Riding skinny lines

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    • #202727

      Hey guys, I have been looking on youtube for a good how to vid on riding skinnies. I havent really found one that gives the details like where to focus your eyes for instance. I would assume that having your eyes high looking ahead is the way to go but if you are on a really skinny line Im not sure that is going to work.

      Anyone have some useful tips on the subject?

    • #202747

      Yeah keeping your eyes up and ahead is a great way to start. I try to relax on the bike as if I was on a normal trail because if you tense up you’re more likely to make a quick move and send the bike over the side. Also when you’re first trying to nail them I’d go very slowly (as slow as you can while still remaining upright) as opposed to racing over them. This’ll help you get a more natural feel for riding over a structure as opposed to the ground. Going back and forth across the skinny repeatedly can only help too.

      GMBN has a segment in this video where they talk about riding over narrow bridges, which is pretty much the same idea. The part you want to see is around the 5:10 mark. Good Luck!



    • #202748

      In short, the best advice is to keep your eyes on the end of the skinny–which is where you want to go. Once you approach the end, then look at your landing spot on the ground, and so on.

      I would disagree somewhat with the advice above about going as slow as possible. Don’t go charging in, but don’t go too slowly, either–if you have a bit more speed, the centrifugal (hope that’s the right word) force of the wheels help to keep the wheels upright, which in turn helps keep you upright. Especially if the skinny is a straight board, you can keep a bit of momentum up, which will help keep you tracking straight.

      Story time: I used to have the hardest time riding down the roads with no hands on the handlebars. Eventually I realized that it was because I was always going too slowly when I tried this little trick, so now I go into it faster, and it’s much easier. This is counterintuitive because you feel like you’re going to crash bad, but the spinning wheels keep the bike upright and rolling straight.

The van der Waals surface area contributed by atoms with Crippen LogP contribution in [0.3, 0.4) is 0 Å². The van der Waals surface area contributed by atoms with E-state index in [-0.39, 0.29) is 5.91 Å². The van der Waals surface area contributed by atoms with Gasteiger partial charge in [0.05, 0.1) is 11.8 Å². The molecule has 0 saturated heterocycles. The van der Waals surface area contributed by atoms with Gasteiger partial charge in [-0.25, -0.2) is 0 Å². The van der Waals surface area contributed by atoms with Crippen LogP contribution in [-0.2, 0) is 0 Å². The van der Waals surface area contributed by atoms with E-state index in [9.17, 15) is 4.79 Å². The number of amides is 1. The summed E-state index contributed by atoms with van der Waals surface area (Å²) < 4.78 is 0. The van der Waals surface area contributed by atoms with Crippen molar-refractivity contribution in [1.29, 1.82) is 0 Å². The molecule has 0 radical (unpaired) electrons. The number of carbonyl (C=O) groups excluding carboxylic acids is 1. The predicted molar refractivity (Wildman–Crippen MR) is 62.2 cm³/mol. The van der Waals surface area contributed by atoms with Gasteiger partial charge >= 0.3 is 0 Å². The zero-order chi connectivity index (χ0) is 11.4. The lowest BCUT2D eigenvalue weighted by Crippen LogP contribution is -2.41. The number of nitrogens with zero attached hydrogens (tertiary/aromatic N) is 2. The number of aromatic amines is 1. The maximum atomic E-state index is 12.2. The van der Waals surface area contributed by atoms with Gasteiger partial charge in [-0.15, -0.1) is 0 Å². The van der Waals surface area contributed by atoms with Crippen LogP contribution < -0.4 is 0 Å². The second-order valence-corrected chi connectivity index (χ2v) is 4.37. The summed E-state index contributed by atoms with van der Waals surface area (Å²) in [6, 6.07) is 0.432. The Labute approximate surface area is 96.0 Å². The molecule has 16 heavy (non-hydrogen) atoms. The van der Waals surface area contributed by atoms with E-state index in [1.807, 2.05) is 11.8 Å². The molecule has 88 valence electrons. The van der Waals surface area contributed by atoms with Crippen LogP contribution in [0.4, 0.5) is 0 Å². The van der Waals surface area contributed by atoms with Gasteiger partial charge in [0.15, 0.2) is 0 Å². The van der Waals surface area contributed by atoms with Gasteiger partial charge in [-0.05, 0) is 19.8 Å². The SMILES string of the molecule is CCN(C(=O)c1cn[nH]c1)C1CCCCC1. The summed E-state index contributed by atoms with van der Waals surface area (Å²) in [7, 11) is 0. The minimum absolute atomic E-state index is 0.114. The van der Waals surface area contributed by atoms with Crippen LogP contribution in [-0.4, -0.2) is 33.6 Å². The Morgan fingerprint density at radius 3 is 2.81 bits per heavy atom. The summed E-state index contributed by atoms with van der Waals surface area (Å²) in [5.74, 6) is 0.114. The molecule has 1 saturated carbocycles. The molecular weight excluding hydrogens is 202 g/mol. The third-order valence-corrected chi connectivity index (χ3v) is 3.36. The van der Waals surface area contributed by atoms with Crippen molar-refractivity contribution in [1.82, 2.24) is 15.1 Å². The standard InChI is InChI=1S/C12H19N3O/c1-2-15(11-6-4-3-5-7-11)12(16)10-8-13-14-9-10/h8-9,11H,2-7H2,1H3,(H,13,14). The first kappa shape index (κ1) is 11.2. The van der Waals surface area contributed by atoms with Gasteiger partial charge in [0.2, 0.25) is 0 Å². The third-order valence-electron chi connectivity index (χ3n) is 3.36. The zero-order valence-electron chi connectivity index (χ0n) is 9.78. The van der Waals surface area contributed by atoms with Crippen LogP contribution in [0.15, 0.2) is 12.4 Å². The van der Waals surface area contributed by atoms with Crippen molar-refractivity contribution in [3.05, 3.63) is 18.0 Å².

• #202871

      Yes that is centrifugal force. I watched a video once where a physics professor used a bike wheel to demonstrate centrifugal force. He spun the wheel and then set one end of the axle on a hook hanging from the ceiling and let go of the other side and it stayed upright! It was really fascinating to see it on display like that.

      Thanks for the input guys. I actually don’t have any real structures to ride ( that I have found anyways) near me. I just look for hidden features around town and in the local trails.

    • #202877

      What you are talking about is Precession or gyroscopic effect. While centrifugal force is one of the forces that are involved in the physics of it, it is not the only one, and at rotating speeds the wheels are at when slow riding skinnys there is virtually no centrifugal force. It is the actual momentum of the entire vehicle that makes balance easier.   Sort of like someone riding a unicycle and staying in one place, they rock back and forth to maintain balance.

      Personally I am not very good a skinnys, but practicing track stands, and riding as slow as possible on flat ground will help you balance, which helps.

    • #202968

      I agree with Greg, don’t ride too slow. Practice track stands, and riding curbs. Get a board, like 2×2, and ride it on your backyard. Once you clear it on the ground, lift it up 5-10 inches above the ground and keep practicing. It’s all about repetition

    • #203074

      Thanks guys, I happen to have a few fine pieces of wood that should fit the bill to make my own “skinny training device”. Not a bad idea for this weekend since all of the local trails will be closed or not rideable (peanut butter mud after rain).

      Thanks for the the physics correction as well. I never studied it, though maybe I should as I do find it fascinating.

    • #203147

      I practice by riding on curbs between driveways, staying on just the 5-6 inch wide edge; it’s only about 8 inches to fall.

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